I broke down and did it.
My husband, the lovely man that he is, might not have fully understood my rising need, but he understands my heart and knew I needed to hear “The Click.”
That sound a camera, a “real” one, makes.
I needed to hold the solid heft in my hands, to focus on possibilities.
Have a moment frozen in time.
My iPhone does that, but not in the same way.
A “click” is firm, fixed, and sturdy. For me, it is a mental thing. It brings me into the moment. It brings me into romance and a courtship of sorts. Finding the best of something. That angle, that light, that composition – realized.
To caress a photo into life is a wonderful thing.
A photo gives recognition.
Even the mundane can be interesting. One just needs to look.
A photo can change a perspective of the world around us. What power lies in a photo. What stories.
My photos display my story, the one I know about. Not only about me, but my surroundings at the time. Where I placed my feet.
But it also allows other viewers to develop a story of their own. They don’t need to know mine, the photo will speak to everyone differently.
A photo is many-faceted.
So far, my “new” photography is a learning curve. And there is a lot to know, a lot I have forgotten. All those settings, manual, autofocus, scenes, f-stops, RAW, video, lenses; more to remember and think about. And to tell you the truth, I don’t know what the hell I am doing…YET.
Right now, I am not as spontaneous as I am with the iPhone – point, shoot, keep or delete. But I like challenges. This is going to be fun!
Here are a few attempts.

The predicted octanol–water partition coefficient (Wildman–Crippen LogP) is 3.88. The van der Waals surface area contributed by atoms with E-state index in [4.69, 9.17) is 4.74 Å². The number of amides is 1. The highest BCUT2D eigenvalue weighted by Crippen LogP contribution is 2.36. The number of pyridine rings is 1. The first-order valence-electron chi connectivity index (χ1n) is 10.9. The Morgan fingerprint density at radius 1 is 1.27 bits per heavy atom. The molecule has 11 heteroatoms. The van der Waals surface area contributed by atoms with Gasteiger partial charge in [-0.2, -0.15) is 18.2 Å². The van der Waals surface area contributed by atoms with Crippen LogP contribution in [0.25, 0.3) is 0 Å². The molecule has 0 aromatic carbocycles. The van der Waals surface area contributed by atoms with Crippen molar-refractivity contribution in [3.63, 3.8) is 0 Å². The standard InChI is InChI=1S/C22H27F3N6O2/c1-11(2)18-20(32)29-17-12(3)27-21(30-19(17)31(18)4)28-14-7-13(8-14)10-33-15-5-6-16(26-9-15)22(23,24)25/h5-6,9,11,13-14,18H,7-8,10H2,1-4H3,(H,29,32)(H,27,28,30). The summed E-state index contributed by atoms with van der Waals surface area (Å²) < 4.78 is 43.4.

When I first took pictures in 1978 it was on a minuscule 110 the size of a lipstick with negatives smaller than my big thumbnail. I brought a huge number of those disposable cameras on my first trip to Europe. Three months with my mother in a tiny car we named the U-ey since she made so many U-turns, often hilarious ones that brought us on an adventure and started my wanderlust.
After seeing what I had accomplished I broke down and bought a Pentax K1000 for the second and third European trips and beyond. It was the first of many throughout the years. All manual, I just looked for the meter to center and shot. That worked most of the time. Or it failed spectacularly. But it was sure fun!! And I got some truly wonderful photos after many months of waiting to get the film developed. Now, that was anticipation!
Always workhorses the K1000’s got banged and beat up around the world.
It was that click that became a mantra. That documented friendships and sunsets, safaris and train rides; and so much more!
My camera sometimes knew more about me than I did myself. I would find out secrets once the film was developed, my life revealed. I could look without seeing. Then I could be surprised at what surfaced.
I once had visions of being a professional. National Geographic didn’t come calling and although I tried once to capture their eye, nothing came of it.
I was a closet cover wish.
I just remembered, however, that I have had a photo published. It is a convoluted story of how this happened, but, the photo is in a great coffee table book called Steps and Stairways by Cleo Baldon. And Maryknoll Magazine bought several of my Black and White’s.
I gave up photography when I got sick and felt there was nothing of value to document and display.
The camera and lenses were scratched by then and stuck in the back of closets, later, too bulky to drag along to shelters. Reminders of what had been, once upon a time.
But life changes. I changed. I did the work and believe in possibilities again. Glenn, my stalwart sentinel watched over me, didn’t quit when things were so difficult, and together we have created a lovely and exciting life.
A life we want to share. To document. To capture memories of. To tell stories.
So, I bought a camera. A Canon Rebel DSLR t8i; and lenses.
I bought that click!
The button is hungry, it waits, I will feed it.